MATTHEW: I’d read about Pavlov and conditioning behaviours, and so I tried to condition myself out of having the gay thoughts by putting a rubber band around my wrist and flicking myself every time I had a gay thought, because I felt that it was going to be easier for me if I could make myself straight. But it didn’t work.
LIZ HAYES: Then at 14 his life was thrown into turmoil. He left home and the urge to self-harm began to overwhelm him. Do you remember that first time you cut yourself?
MATTHEW: Yeah. I can still – like, I’ve still got all the scars on my arms, as reminders of the worst times.
MARION: The doctor said he’d cut himself about 70 times, and I was really distressed that he was so distressed.
MATTHEW: He actually placed and cut out every single one of those stills.
LIZ HAYES: Marion Mitcham is Matthew’s grandmother, and protector. She looked after him through his dark teenage times.
MARION: 14 gold medals for Australia, and you got one of them.
MATTHEW: Like, I feel really guilty for putting her through all that stuff. Yeah, she was worried sick about me. She went around the house and hid anything sharp that she could find because she was just so worried about me hurting myself.
LIZ HAYES: You also tried to commit suicide. What saved you?
MATTHEW: My grandma was a large part of it. Like, she - just unconditional love, you know?
LIZ HAYES: She was always there?
MATTHEW: She was always there, like no matter what, and she still is.
LIZ HAYES: And did you understand his pain?
MARION: Oh yeah, I knew. I did, very much so.
LIZ HAYES: You knew where it was coming from?
MARION: Mm Hmm, I understood why it was there.
MATTHEW: I think oh God, the black hair phase.
LIZ HAYES: In spite of everything, Matthew continued to excel in diving.
MATTHEW: I went through this rebellious phase, where I got my tongue pierced and dyed my hair black.
LIZ HAYES: But at 18, disillusioned and dejected, he gave the sport away.
MATTHEW: I had so much shame for the depression I felt as a teenager, because I felt like I had no reason to be depressed. And there was a whole sports macho mentality about that as well, like I didn’t - I saw it as a weakness, and if I had’ve known what I know now, like, I could have saved myself all that pain.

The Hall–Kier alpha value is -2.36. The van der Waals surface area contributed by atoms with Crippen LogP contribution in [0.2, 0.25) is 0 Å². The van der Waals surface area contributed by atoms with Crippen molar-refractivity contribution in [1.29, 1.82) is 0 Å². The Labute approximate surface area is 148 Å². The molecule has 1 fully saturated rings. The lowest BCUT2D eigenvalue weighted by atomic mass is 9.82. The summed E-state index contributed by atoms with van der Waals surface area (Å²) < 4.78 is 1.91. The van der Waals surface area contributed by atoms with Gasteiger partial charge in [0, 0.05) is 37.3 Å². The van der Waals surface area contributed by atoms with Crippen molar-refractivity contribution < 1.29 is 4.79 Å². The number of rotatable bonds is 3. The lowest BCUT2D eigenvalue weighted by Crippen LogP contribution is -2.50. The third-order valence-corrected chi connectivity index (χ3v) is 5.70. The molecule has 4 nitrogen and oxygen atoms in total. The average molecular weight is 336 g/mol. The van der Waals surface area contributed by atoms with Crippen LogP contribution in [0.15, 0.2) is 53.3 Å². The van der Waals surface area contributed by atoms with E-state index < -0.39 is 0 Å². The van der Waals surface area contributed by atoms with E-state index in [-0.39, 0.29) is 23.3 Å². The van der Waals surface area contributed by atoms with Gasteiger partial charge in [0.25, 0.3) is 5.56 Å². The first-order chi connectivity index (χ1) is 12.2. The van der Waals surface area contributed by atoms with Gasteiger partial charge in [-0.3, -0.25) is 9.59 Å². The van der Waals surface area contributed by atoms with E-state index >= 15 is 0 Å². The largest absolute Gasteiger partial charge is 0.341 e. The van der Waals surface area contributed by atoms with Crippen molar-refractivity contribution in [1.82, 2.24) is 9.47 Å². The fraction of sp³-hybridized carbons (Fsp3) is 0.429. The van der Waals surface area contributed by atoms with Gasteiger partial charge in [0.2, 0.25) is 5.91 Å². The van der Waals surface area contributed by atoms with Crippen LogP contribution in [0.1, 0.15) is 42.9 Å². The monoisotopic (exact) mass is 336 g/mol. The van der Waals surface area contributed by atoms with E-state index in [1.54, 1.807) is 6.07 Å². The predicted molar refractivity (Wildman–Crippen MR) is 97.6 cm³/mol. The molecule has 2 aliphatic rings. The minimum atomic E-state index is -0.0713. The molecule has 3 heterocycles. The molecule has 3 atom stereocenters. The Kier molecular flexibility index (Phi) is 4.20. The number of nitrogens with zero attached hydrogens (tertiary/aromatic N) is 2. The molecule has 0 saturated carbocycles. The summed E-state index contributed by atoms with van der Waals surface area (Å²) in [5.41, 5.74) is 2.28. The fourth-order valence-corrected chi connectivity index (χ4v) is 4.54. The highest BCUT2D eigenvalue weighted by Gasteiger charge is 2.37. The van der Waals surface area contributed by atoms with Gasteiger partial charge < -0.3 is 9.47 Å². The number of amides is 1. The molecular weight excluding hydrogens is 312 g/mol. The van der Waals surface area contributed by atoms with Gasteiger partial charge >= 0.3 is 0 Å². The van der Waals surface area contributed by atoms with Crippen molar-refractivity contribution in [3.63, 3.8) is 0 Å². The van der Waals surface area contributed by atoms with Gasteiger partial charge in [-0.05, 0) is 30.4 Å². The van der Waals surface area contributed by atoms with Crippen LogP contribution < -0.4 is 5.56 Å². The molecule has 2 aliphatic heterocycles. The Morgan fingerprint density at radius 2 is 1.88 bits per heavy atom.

LIZ HAYES: He strikes me as a guy you should never underestimate.
CHAVA: No. Never. Look at the body. Good, nice body type for diving. A little better.
LIZ HAYES: Wow, that’s brilliant, not better. Australia has a lot to thank Chava Sobrino for, because just 15 months before the Beijing Olympics, this coach enticed Matthew out of retirement and back to the pool.
CHAVA: You didn’t need to be an expert to sort of know that what you were watching is an amazing thing. I would rate him as one of the most exciting divers I’ve ever had to watch.
MATTHEW: I thought that’s - this is the man that’s going to look after me, that’s going to sort of nurture me back into becoming like - getting me to my full potential.
LIZ HAYES: He said you are not really a competitor, but an artist.
LIZ HAYES: Is that fair?
MATTHEW: Well, I mean, I was a show pony. I quite liked the adulation and I quite liked the spotlight, so you know, diving ended up being quite a perfect sport for me to be that.
ANNOUNCER: Matthew Mitcham can win this.
LIZ HAYES: Even though he was underprepared for Beijing, it didn’t matter. Matthew’s extraordinary dive made won the hearts of a nation. Well I love this, A) because it’s gold.
MATTHEW: Yes, gold matches this complexion very well I think.
LIZ HAYES: This is Australia’s first men’s diving gold medal since 1924. Matthew was a star, but the party ended much sooner than he expected.